‘Her Addiction Led to Her Incredibly Bad Decisions’

Health aide sentenced for stealing children’s medications.

Jennifer Carpenter’s drug addiction explains why she stole schoolchildren’s medications to use for herself. But in no way does it excuse it. And on May 5 in Fairfax County Circuit Court, this former school health aide was sentenced to probation and community service for her crimes.

Indeed, said Assistant Commonwealth’s Attorney Meredith Ralls, what Carpenter did was “theft, fraud and child abuse.” And making it worse, she said, was that these actions were perpetrated by “someone in a position of trust.”

Carpenter had worked in FCPS schools since October 2015, and all was well until 2022. Employed by the county Health Department, she was the health aide at Greenbriar East Elementary in Chantilly. Her job was to maintain and administer the prescription medication kept at GBE for several students requiring it. 

But police were contacted after a Health Department supervisor noticed a discrepancy in the amount of medication at that school, And on May 27, 2022, detectives with the Criminal Investigations Division started investigating.

As it turned out, said Ralls, from Jan. 2 through May 27, 2022, “The defendant engaged in replacing seven students’ medications – including Ritalin and Adderall – with over-the-counter ones, such as antihistamines and Claritin.”

According to police, detectives determined Carpenter was falsifying documentation on the medication she gave the students. As a result, she was able to dispense sugar-placebo pills and/or over-the-counter medicine to them in place of the drugs that had been prescribed by their doctors. Carpenter then kept the children’s medications for her personal use. 

Some of these medications were scheduled narcotics – including Ritalin, Adderall, and Focalin – all commonly used to treat ADHD (attention-deficit/hyperactivity disorder). But because these drugs were diverted by Carpenter, the students were deprived of their medicine aimed at improving their attention in class. Ralls said the students whose medication was abused were 7 or 8 years old.

On Feb. 6, in Circuit Court, Carpenter, 46, of Chantilly, pleaded guilty to three charges: Felony possession of a controlled substance (Ritalin), plus misdemeanor charges of contributing to the delinquency of a minor, as well as unlawful dispensing of a different drug in place of a prescribed drug, without the permission of the person prescribing it.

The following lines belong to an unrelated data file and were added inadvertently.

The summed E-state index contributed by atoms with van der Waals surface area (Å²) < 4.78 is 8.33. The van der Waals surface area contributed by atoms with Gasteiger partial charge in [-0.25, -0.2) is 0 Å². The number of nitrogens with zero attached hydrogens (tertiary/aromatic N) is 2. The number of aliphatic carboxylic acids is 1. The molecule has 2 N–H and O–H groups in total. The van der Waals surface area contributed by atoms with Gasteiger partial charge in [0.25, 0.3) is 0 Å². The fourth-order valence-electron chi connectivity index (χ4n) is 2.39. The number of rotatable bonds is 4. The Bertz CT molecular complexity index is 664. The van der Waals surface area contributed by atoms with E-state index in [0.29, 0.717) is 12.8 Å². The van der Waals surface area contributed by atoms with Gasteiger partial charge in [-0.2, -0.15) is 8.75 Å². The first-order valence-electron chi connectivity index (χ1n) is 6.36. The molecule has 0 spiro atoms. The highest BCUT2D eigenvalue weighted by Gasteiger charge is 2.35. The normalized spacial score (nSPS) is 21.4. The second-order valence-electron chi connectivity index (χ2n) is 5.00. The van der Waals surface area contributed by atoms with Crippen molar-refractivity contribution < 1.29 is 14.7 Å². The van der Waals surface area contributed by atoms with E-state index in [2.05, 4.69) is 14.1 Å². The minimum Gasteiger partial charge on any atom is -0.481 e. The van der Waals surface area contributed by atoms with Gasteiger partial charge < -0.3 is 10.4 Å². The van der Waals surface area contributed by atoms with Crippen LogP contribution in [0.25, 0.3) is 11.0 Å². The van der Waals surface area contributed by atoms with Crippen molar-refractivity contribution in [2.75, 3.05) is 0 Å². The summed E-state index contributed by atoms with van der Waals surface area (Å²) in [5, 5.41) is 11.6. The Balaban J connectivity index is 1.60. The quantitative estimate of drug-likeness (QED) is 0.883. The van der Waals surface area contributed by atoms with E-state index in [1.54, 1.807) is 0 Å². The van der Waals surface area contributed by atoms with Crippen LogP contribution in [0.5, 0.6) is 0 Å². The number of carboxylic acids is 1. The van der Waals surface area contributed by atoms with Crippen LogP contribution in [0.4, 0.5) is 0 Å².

Originally charged with 11 crimes – and indicted by a grand jury on all of them in July 2022 – she’d since been getting treatment for her drug addiction. So her attorney was able to make a plea agreement with the prosecution, enabling Carpenter to plead guilty to just three charges, with the rest to be dropped at sentencing. 

First, though, at the outset of her May 5 sentencing, mothers of two of the children who were adversely affected by Carpenter’s actions read their victim-impact statements in court. To protect the children’s identities, The Connection will call them Parents One and Two.

“When we received the call from the public-health nurse [about this] last May, we were in shock and horrified,” said Parent One. When her son was called out for his disruptive behavior in class, she said, he told his parents and teacher it was because something was wrong with his medicine.

But, she said, “No one believed him. He was accused of lying and lost privileges at home. Later, when he learned he was right, he lost his faith and trust in adults. He’s 8 and now has PTSD [post-traumatic stress disorder], anxiety, severe depression and suicidal ideation because of what happened. We’ve spent thousands of dollars on treatment for him.”

As for Parent Two, she said, “As a mom of a child with special needs, I worried whenever I had to leave my son with others. But I felt safe leaving him at school. Then in May 2022, the Health Department called me about his medication being stolen at school by a staff member.”

She said he was “also prescribed him what we thought was an allergy medication, and was actually Claritin, by someone not authorized to do so – and not knowing how it would affect him. My son said his medicine tasted differently and was slightly cloudy.”

Once he learned the truth about what Carpenter had done, said Parent Two, her son was so upset that “I had to reassure him no other medical professional would harm him. Someone I’d trusted had put my son in danger for months. She was hired to take care of my child, and all I could think about was the harm she’d done to my son.”